Semantic search in an online collection

We are prototyping a new semantic search feature for Nasjonalmuseet’s online collection. This search method focuses on context and meaning within the image, and offers a different approach to exploring the objects in our collection from the conventional method of matching the user’s query against terms in our collection management system. In this prototyping stage we are testing the semantic search on approximately 6,000 objects. Your feedback will be of great value as we are refining this prototype. Join us in enhancing the way art is discovered and experienced digitally at Nasjonalmuseet.

In-Depth Understanding of Semantic Search in Art

Our prototype utilises semantic search, transcending traditional metadata keyword search by interpreting the context and meaning behind the visitors’ queries. We use OpenAI’s GPT-4 Vision API, which analyses digital images of collection objects, and feeds back detailed, descriptive text about each object. This text is much richer than the metadata from our collection management system, capturing pictorial content and motifs as well as subtleties like themes, emotions, and narratives in art.

The prototype so far allows search within 6,000 images of which the majority are from the Fine Art collections, but also a great number from the Design and Architecture collections. We are indexing more work continuously.

Advanced Implementation: From Vision API to MongoDB Atlas Vector Search

Our process begins with extracting detailed descriptions from the GPT-4 Vision API. We then transform these descriptions into numerical embeddings using OpenAI’s Embeddings API. These embeddings, which encapsulate the core characteristics of the object, are stored in a MongoDB Atlas database. Here, we employ Atlas’s Vector Search feature, a robust tool that merges operational database functionality with vector search, enabling us to efficiently handle and query these complex data representations.

To facilitate user interaction, we present the artworks on a webpage equipped with a search field. Here, users can enter queries, which are also converted into embeddings. Utilizing MongoDB Atlas’s Vector Search with a K-nearest neighbors (KNN) algorithm, we can efficiently match user queries with the most relevant works in our collection.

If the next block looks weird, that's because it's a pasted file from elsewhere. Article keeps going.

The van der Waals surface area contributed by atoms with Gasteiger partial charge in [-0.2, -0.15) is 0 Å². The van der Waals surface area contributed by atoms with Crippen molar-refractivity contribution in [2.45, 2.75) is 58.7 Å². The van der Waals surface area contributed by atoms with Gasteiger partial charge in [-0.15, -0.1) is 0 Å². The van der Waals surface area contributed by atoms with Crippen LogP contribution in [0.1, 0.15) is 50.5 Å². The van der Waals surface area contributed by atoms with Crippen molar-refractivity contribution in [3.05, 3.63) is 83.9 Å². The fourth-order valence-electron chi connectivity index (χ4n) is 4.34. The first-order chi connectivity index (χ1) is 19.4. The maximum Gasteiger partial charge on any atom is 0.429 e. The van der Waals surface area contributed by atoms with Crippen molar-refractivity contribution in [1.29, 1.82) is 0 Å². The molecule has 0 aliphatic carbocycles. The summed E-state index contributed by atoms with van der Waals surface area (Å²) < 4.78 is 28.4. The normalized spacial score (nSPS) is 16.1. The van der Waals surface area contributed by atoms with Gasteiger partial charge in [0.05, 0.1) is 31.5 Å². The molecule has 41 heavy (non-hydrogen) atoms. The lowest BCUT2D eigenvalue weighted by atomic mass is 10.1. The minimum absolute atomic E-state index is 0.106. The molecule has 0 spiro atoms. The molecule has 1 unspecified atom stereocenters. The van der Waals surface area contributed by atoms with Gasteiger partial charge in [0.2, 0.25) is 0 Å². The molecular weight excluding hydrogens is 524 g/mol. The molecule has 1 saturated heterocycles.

This system offers a more intuitive, comprehensive, and technically sophisticated approach to art discovery, allowing users to make connections with works in ways never before possible.

Search Query Interpretation

The user can input any query which will be interpreted by OpenAI’s Embeddings API. We encourage the users to try out different queries, from description of visual motifs (e.g. “red house”), abstractions, metaphors and emotions (e.g. “Man’s best friend“, “translucent material“, “love“, “fear” and “companionship“. You can also try longer queries such as “a man who has trouble walking“.

As the user’s query is interpreted by the Embeddings API, the query can be in any language. The API will provide vector representations of text that capture semantic relationships between words and phrases, and is language agnostic in a similar way to ChatGPT. Thus, searching for the words “datter” (Norwegian), “hija” (Spanish), “بنت” (Arabic), “” (Japanese) will return similar but not necessarily identical search results as a search for “daughter”. This is a powerful feature with potential for greater international outreach for instance for collections that have limited metadata in foreign languages. On the other hand it might have its pitfalls for instance for words that have conflicting meanings in different languages, or words that are profane in one language but not another.

Interestingly, the languages also extends to the language of emojis. Try for instance a search with the snowflake emoji ❄️!

Beta Testing – Deep Dive into Evaluation and Optimisation

This prototyping phase is crucial for shaping the feature’s effectiveness. We have implemented a system where each query always displays 30 artworks, sorted by relevance. Accompanying each artwork is its relevance score, a low-resolution thumbnail, and a URL linking to the work in our online collection.

This setup is designed to evaluate the optimal threshold for relevance in search results. User feedback is vital in this process. We encourage visitors to: